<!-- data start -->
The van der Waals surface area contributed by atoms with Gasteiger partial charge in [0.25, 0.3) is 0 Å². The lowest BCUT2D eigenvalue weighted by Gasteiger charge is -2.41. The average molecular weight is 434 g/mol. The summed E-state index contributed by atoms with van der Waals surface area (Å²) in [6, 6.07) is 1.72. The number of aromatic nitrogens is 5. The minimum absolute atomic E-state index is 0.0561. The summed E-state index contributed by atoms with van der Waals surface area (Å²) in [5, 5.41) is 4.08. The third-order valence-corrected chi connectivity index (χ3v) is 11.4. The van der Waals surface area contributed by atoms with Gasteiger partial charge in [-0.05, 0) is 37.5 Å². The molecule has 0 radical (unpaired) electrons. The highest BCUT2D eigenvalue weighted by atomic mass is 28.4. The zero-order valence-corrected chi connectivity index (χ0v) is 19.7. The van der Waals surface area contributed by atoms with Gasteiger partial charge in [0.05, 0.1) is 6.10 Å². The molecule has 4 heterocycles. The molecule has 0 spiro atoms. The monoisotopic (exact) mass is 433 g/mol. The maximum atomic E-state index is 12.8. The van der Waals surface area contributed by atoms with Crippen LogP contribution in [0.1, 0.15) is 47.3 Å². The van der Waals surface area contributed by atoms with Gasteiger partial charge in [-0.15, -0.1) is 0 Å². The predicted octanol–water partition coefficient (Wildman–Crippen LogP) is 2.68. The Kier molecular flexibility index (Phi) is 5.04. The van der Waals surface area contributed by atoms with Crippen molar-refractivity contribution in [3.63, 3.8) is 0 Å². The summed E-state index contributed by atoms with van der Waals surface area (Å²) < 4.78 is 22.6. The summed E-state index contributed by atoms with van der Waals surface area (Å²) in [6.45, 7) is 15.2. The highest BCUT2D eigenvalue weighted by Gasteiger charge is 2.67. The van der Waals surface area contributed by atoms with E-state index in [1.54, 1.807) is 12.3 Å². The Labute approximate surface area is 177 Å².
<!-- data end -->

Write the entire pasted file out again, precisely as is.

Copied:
The van der Waals surface area contributed by atoms with Gasteiger partial charge in [0.25, 0.3) is 0 Å². The lowest BCUT2D eigenvalue weighted by Gasteiger charge is -2.41. The average molecular weight is 434 g/mol. The summed E-state index contributed by atoms with van der Waals surface area (Å²) in [6, 6.07) is 1.72. The number of aromatic nitrogens is 5. The minimum absolute atomic E-state index is 0.0561. The summed E-state index contributed by atoms with van der Waals surface area (Å²) in [5, 5.41) is 4.08. The third-order valence-corrected chi connectivity index (χ3v) is 11.4. The van der Waals surface area contributed by atoms with Gasteiger partial charge in [-0.05, 0) is 37.5 Å². The molecule has 0 radical (unpaired) electrons. The highest BCUT2D eigenvalue weighted by atomic mass is 28.4. The zero-order valence-corrected chi connectivity index (χ0v) is 19.7. The van der Waals surface area contributed by atoms with Gasteiger partial charge in [0.05, 0.1) is 6.10 Å². The molecule has 4 heterocycles. The molecule has 0 spiro atoms. The monoisotopic (exact) mass is 433 g/mol. The maximum atomic E-state index is 12.8. The van der Waals surface area contributed by atoms with Crippen LogP contribution in [0.1, 0.15) is 47.3 Å². The van der Waals surface area contributed by atoms with Gasteiger partial charge in [-0.15, -0.1) is 0 Å². The predicted octanol–water partition coefficient (Wildman–Crippen LogP) is 2.68. The Kier molecular flexibility index (Phi) is 5.04. The van der Waals surface area contributed by atoms with Crippen molar-refractivity contribution in [3.63, 3.8) is 0 Å². The summed E-state index contributed by atoms with van der Waals surface area (Å²) < 4.78 is 22.6. The summed E-state index contributed by atoms with van der Waals surface area (Å²) in [6.45, 7) is 15.2. The highest BCUT2D eigenvalue weighted by Gasteiger charge is 2.67. The van der Waals surface area contributed by atoms with E-state index in [1.54, 1.807) is 12.3 Å². The Labute approximate surface area is 177 Å².